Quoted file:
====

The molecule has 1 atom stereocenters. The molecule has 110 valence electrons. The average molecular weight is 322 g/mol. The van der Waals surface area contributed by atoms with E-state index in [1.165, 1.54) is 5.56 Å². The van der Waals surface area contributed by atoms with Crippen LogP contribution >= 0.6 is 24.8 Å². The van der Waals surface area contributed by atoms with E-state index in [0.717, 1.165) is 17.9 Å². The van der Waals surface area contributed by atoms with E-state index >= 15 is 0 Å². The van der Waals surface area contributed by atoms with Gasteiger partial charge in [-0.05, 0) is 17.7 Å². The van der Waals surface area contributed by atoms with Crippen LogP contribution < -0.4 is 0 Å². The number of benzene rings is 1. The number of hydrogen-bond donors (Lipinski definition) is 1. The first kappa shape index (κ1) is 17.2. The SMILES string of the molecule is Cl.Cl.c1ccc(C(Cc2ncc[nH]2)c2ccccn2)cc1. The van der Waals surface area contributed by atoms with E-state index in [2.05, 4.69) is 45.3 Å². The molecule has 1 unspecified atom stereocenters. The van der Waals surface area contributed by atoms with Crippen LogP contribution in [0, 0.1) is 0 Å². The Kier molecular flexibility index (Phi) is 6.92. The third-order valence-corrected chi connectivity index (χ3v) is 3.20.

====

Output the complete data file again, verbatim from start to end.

The molecule has 1 atom stereocenters. The molecule has 110 valence electrons. The average molecular weight is 322 g/mol. The van der Waals surface area contributed by atoms with E-state index in [1.165, 1.54) is 5.56 Å². The van der Waals surface area contributed by atoms with Crippen LogP contribution >= 0.6 is 24.8 Å². The van der Waals surface area contributed by atoms with E-state index in [0.717, 1.165) is 17.9 Å². The van der Waals surface area contributed by atoms with E-state index >= 15 is 0 Å². The van der Waals surface area contributed by atoms with Gasteiger partial charge in [-0.05, 0) is 17.7 Å². The van der Waals surface area contributed by atoms with Crippen LogP contribution < -0.4 is 0 Å². The number of benzene rings is 1. The number of hydrogen-bond donors (Lipinski definition) is 1. The first kappa shape index (κ1) is 17.2. The SMILES string of the molecule is Cl.Cl.c1ccc(C(Cc2ncc[nH]2)c2ccccn2)cc1. The van der Waals surface area contributed by atoms with E-state index in [2.05, 4.69) is 45.3 Å². The molecule has 1 unspecified atom stereocenters. The van der Waals surface area contributed by atoms with Crippen LogP contribution in [0, 0.1) is 0 Å². The Kier molecular flexibility index (Phi) is 6.92. The third-order valence-corrected chi connectivity index (χ3v) is 3.20.